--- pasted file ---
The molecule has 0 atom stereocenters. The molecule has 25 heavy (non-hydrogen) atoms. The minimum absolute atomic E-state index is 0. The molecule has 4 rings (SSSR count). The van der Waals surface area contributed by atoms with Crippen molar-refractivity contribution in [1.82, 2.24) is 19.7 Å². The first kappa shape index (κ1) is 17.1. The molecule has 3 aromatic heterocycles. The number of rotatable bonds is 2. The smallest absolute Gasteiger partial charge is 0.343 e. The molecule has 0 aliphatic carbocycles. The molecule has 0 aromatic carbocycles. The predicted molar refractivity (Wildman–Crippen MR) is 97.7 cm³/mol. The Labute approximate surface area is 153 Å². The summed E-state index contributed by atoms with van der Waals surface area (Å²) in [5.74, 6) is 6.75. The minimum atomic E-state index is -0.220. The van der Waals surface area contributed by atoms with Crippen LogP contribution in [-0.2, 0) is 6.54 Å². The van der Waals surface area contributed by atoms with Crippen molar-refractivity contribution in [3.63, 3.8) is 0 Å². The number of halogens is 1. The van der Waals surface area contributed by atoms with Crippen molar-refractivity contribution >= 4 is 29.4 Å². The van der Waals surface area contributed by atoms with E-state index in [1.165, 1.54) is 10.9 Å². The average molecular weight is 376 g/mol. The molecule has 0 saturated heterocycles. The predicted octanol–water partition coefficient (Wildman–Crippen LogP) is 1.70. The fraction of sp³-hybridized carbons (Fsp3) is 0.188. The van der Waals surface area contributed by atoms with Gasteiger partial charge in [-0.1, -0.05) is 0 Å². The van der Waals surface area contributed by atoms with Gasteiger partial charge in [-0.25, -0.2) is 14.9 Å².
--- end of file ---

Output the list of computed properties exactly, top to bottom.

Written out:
The molecule has 0 atom stereocenters. The molecule has 25 heavy (non-hydrogen) atoms. The minimum absolute atomic E-state index is 0. The molecule has 4 rings (SSSR count). The van der Waals surface area contributed by atoms with Crippen molar-refractivity contribution in [1.82, 2.24) is 19.7 Å². The first kappa shape index (κ1) is 17.1. The molecule has 3 aromatic heterocycles. The number of rotatable bonds is 2. The smallest absolute Gasteiger partial charge is 0.343 e. The molecule has 0 aliphatic carbocycles. The molecule has 0 aromatic carbocycles. The predicted molar refractivity (Wildman–Crippen MR) is 97.7 cm³/mol. The Labute approximate surface area is 153 Å². The summed E-state index contributed by atoms with van der Waals surface area (Å²) in [5.74, 6) is 6.75. The minimum atomic E-state index is -0.220. The van der Waals surface area contributed by atoms with Crippen LogP contribution in [-0.2, 0) is 6.54 Å². The van der Waals surface area contributed by atoms with Crippen molar-refractivity contribution in [3.63, 3.8) is 0 Å². The number of halogens is 1. The van der Waals surface area contributed by atoms with Crippen molar-refractivity contribution >= 4 is 29.4 Å². The van der Waals surface area contributed by atoms with E-state index in [1.165, 1.54) is 10.9 Å². The average molecular weight is 376 g/mol. The molecule has 0 saturated heterocycles. The predicted octanol–water partition coefficient (Wildman–Crippen LogP) is 1.70. The fraction of sp³-hybridized carbons (Fsp3) is 0.188. The van der Waals surface area contributed by atoms with Gasteiger partial charge in [-0.1, -0.05) is 0 Å². The van der Waals surface area contributed by atoms with Gasteiger partial charge in [-0.25, -0.2) is 14.9 Å².